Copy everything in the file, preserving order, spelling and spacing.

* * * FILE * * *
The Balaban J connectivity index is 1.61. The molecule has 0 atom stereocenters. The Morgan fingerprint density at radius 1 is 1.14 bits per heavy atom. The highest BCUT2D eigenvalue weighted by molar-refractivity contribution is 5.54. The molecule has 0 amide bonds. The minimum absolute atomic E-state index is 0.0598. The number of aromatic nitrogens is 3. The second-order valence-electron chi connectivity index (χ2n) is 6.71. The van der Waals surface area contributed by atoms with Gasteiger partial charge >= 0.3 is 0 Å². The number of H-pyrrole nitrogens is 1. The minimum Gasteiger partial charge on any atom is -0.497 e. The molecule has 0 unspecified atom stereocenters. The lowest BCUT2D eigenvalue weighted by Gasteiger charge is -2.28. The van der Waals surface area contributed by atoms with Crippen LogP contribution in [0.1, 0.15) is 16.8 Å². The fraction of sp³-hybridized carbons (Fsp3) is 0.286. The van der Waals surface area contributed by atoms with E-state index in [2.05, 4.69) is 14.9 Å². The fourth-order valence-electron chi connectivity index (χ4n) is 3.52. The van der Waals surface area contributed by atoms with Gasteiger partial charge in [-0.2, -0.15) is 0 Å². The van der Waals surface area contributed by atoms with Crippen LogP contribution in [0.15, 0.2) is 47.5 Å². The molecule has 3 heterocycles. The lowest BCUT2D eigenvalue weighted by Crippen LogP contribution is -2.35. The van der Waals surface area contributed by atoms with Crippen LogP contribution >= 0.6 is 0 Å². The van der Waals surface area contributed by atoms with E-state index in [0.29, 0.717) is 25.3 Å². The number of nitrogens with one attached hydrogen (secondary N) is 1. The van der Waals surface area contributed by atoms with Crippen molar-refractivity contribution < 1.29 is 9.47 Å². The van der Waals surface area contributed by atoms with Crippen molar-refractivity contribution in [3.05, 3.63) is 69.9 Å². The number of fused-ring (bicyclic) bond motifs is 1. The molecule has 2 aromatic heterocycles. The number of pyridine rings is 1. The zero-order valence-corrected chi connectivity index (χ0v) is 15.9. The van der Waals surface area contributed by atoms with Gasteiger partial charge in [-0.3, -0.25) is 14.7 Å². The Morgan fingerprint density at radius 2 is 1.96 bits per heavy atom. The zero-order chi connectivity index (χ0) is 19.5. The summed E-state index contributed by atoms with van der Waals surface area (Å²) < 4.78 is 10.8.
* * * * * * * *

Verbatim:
The Balaban J connectivity index is 1.61. The molecule has 0 atom stereocenters. The Morgan fingerprint density at radius 1 is 1.14 bits per heavy atom. The highest BCUT2D eigenvalue weighted by molar-refractivity contribution is 5.54. The molecule has 0 amide bonds. The minimum absolute atomic E-state index is 0.0598. The number of aromatic nitrogens is 3. The second-order valence-electron chi connectivity index (χ2n) is 6.71. The van der Waals surface area contributed by atoms with Gasteiger partial charge >= 0.3 is 0 Å². The number of H-pyrrole nitrogens is 1. The minimum Gasteiger partial charge on any atom is -0.497 e. The molecule has 0 unspecified atom stereocenters. The lowest BCUT2D eigenvalue weighted by Gasteiger charge is -2.28. The van der Waals surface area contributed by atoms with Crippen LogP contribution in [0.1, 0.15) is 16.8 Å². The fraction of sp³-hybridized carbons (Fsp3) is 0.286. The van der Waals surface area contributed by atoms with E-state index in [2.05, 4.69) is 14.9 Å². The fourth-order valence-electron chi connectivity index (χ4n) is 3.52. The van der Waals surface area contributed by atoms with Gasteiger partial charge in [-0.2, -0.15) is 0 Å². The van der Waals surface area contributed by atoms with Crippen LogP contribution in [0.15, 0.2) is 47.5 Å². The molecule has 3 heterocycles. The lowest BCUT2D eigenvalue weighted by Crippen LogP contribution is -2.35. The van der Waals surface area contributed by atoms with Crippen LogP contribution >= 0.6 is 0 Å². The van der Waals surface area contributed by atoms with E-state index in [0.29, 0.717) is 25.3 Å². The number of nitrogens with one attached hydrogen (secondary N) is 1. The van der Waals surface area contributed by atoms with Crippen molar-refractivity contribution < 1.29 is 9.47 Å². The van der Waals surface area contributed by atoms with Crippen molar-refractivity contribution in [3.05, 3.63) is 69.9 Å². The number of fused-ring (bicyclic) bond motifs is 1. The molecule has 2 aromatic heterocycles. The number of pyridine rings is 1. The zero-order valence-corrected chi connectivity index (χ0v) is 15.9. The van der Waals surface area contributed by atoms with Gasteiger partial charge in [-0.3, -0.25) is 14.7 Å². The Morgan fingerprint density at radius 2 is 1.96 bits per heavy atom. The zero-order chi connectivity index (χ0) is 19.5. The summed E-state index contributed by atoms with van der Waals surface area (Å²) < 4.78 is 10.8.